According to Make UK (2019), aerospace is highly export-intensive, with 59% of production exported by value, making it the highest of any manufacturing sector. The UK specialises in engines and aircraft parts, which is reflected in its exports, accounting for 79% of all UK aerospace overseas sales in 2016. Among these exports, 35% of the parts were wings, fuselage, doors, control surfaces, landing gear, and fuel tanks, while 23% were turbojet engines and 20% were engine parts. In contrast, 47% of the total supply into production was imported in 2014, highlighting the need for seamless trade in the sector.

Long-term order and contract pipelines shape investment planning and add resilience

Long-term order and contract pipelines shape investment planning and add resilience to the sector. New aircraft orders commit original equipment manufacturers (OEMs) and their key suppliers to long-term contracts, providing companies across the supply chain with the certainty to invest and innovate in the long term [Make UK, 2019].

What is driving business R&D expenditure trends in aerospace manufacturing?

The data revealed that the UK aerospace industry is a high-value sector driven by innovation. The industry’s innovation ability has ensured its international competitiveness by keeping it at the forefront of technological development.

This is partly due to the UK government playing a crucial role in fostering research and development, innovation, and competitiveness in the aerospace sector. Several key initiatives, including the UK Aerospace Research and Technology Programme (ATI), the Aerospace Sector Deal, and the Aerospace Growth Partnership (AGP), have received substantial joint investments from the government and industry, totalling billions of pounds.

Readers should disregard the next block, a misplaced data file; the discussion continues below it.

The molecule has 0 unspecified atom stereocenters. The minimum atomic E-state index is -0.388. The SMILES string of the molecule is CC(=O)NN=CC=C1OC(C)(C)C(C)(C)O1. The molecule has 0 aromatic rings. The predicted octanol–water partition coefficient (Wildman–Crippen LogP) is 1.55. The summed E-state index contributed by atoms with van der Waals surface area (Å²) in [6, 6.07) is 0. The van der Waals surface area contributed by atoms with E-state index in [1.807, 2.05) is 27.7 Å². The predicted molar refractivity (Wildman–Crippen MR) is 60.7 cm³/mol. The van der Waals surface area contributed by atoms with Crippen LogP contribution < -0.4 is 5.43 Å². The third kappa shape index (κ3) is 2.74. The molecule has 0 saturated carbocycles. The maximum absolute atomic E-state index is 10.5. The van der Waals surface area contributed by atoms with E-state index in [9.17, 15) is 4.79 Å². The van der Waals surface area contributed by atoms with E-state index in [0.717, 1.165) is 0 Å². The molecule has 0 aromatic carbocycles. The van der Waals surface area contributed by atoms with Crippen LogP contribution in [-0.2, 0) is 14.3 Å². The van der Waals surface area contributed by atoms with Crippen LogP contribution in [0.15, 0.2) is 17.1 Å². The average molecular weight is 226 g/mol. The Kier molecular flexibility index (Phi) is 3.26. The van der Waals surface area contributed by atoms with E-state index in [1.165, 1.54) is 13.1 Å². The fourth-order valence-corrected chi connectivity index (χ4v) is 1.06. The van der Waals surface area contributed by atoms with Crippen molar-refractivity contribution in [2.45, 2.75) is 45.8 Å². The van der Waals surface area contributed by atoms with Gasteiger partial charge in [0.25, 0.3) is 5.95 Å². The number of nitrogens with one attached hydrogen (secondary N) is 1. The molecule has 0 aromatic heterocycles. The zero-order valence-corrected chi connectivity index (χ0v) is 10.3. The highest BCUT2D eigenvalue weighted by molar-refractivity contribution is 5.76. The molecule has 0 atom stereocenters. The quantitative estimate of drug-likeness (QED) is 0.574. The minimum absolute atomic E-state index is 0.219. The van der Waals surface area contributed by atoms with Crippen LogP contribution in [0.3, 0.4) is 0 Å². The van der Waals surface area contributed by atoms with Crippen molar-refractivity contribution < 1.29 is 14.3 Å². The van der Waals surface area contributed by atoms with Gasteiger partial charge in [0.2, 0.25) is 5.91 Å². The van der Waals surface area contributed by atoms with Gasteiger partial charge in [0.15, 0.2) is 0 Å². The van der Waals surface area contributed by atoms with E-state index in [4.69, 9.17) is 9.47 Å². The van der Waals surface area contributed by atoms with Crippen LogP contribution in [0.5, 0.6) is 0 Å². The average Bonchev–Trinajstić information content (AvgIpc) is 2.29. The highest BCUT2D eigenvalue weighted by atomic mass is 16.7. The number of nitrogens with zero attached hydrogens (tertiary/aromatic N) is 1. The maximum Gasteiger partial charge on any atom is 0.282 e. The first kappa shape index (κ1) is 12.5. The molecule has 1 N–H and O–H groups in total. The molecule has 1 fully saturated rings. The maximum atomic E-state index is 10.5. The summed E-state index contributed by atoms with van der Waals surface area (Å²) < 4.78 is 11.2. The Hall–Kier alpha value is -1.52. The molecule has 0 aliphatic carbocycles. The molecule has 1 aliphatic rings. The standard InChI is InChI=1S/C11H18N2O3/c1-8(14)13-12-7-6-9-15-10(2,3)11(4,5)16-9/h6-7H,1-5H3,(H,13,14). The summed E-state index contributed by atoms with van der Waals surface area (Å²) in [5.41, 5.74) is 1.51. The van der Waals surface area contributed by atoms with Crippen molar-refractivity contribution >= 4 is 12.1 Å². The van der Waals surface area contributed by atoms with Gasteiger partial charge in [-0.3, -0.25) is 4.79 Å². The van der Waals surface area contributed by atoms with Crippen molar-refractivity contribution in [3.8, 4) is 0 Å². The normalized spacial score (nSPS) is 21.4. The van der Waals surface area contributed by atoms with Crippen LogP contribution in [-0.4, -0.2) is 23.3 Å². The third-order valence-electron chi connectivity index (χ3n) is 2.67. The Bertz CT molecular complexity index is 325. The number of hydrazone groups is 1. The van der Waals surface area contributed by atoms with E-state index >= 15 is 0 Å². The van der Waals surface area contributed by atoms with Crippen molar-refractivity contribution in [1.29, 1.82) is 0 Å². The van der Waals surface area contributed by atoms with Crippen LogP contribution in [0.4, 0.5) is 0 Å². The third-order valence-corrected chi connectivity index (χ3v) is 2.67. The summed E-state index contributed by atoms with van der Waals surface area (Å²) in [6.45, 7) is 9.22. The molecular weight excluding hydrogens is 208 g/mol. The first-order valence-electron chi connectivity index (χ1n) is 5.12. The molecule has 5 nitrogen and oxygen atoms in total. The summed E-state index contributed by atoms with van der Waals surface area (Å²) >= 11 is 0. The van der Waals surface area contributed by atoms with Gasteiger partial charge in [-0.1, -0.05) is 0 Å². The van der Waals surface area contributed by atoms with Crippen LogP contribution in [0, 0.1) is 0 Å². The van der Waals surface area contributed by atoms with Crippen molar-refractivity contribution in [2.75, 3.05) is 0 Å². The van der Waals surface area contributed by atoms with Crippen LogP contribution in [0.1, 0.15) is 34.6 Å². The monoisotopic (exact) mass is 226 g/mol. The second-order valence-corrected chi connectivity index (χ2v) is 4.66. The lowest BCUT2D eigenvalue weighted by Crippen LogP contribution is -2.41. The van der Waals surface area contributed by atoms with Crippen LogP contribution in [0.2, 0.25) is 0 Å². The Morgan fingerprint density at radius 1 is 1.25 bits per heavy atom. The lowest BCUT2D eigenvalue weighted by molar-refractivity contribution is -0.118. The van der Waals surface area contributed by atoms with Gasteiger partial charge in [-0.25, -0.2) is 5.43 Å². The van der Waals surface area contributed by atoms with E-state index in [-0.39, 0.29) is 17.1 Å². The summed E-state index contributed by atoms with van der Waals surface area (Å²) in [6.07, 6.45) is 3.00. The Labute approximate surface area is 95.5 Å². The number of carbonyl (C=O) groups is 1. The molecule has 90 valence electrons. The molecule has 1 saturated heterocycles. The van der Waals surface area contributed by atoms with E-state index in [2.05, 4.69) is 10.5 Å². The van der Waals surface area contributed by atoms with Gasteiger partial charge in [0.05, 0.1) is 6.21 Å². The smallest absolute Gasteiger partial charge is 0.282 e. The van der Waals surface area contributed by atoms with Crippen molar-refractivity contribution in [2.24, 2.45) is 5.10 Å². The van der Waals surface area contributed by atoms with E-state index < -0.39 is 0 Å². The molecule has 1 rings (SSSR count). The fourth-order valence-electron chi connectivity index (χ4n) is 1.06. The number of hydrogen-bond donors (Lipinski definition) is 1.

The industry’s innovation efforts align with emerging market and technology trends, such as the transition to zero-carbon aircraft, new aircraft segments like drones and electric vertical take-off and landing (eVTOL) aircraft, and the digitalisation of manufacturing for improved design, development, and supply chain integration. The nascent space tourism sector is also on the horizon, with the UK government offering grants to facilitate commercial spaceflight capability development.

Opportunities for future growth

A number of challenges/opportunities are driving policy and industrial strategies to ensure future aerospace sector growth:

  1. The market shift to single-aisle aircraft: Stakeholders emphasise the need for UK suppliers to adapt to the market trend favouring narrow-bodied, single-aisle aircraft. Notably, single-aisle orders in the first 10 months of 2022 reached the highest year-to-date figure since 2014, surpassing pre-COVID levels for wide-body aircraft orders.